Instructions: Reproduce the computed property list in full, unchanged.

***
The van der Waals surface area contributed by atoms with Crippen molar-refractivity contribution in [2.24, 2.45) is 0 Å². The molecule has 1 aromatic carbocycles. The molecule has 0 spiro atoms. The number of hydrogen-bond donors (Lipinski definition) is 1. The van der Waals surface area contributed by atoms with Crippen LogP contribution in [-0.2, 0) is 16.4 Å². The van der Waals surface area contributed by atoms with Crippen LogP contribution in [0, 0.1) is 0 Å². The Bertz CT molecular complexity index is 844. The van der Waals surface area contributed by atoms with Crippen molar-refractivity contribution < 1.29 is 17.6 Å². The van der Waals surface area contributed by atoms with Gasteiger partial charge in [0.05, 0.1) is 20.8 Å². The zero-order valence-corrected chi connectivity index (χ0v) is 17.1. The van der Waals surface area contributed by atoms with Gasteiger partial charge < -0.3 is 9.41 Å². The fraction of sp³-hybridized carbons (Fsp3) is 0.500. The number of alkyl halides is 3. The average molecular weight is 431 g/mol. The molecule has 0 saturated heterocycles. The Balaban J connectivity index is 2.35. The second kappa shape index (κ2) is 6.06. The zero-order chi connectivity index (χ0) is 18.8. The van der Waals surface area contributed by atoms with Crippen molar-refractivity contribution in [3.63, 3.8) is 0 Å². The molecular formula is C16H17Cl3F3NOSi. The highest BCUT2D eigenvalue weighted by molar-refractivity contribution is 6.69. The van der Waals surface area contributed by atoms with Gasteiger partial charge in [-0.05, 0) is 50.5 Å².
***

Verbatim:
The van der Waals surface area contributed by atoms with Crippen molar-refractivity contribution in [2.24, 2.45) is 0 Å². The molecule has 1 aromatic carbocycles. The molecule has 0 spiro atoms. The number of hydrogen-bond donors (Lipinski definition) is 1. The van der Waals surface area contributed by atoms with Crippen LogP contribution in [-0.2, 0) is 16.4 Å². The van der Waals surface area contributed by atoms with Crippen LogP contribution in [0, 0.1) is 0 Å². The Bertz CT molecular complexity index is 844. The van der Waals surface area contributed by atoms with Crippen molar-refractivity contribution < 1.29 is 17.6 Å². The van der Waals surface area contributed by atoms with Gasteiger partial charge in [0.05, 0.1) is 20.8 Å². The zero-order valence-corrected chi connectivity index (χ0v) is 17.1. The van der Waals surface area contributed by atoms with Gasteiger partial charge < -0.3 is 9.41 Å². The fraction of sp³-hybridized carbons (Fsp3) is 0.500. The number of alkyl halides is 3. The average molecular weight is 431 g/mol. The molecule has 0 saturated heterocycles. The Balaban J connectivity index is 2.35. The second kappa shape index (κ2) is 6.06. The zero-order chi connectivity index (χ0) is 18.8. The van der Waals surface area contributed by atoms with Crippen molar-refractivity contribution in [3.63, 3.8) is 0 Å². The molecular formula is C16H17Cl3F3NOSi. The highest BCUT2D eigenvalue weighted by molar-refractivity contribution is 6.69. The van der Waals surface area contributed by atoms with Gasteiger partial charge in [-0.05, 0) is 50.5 Å².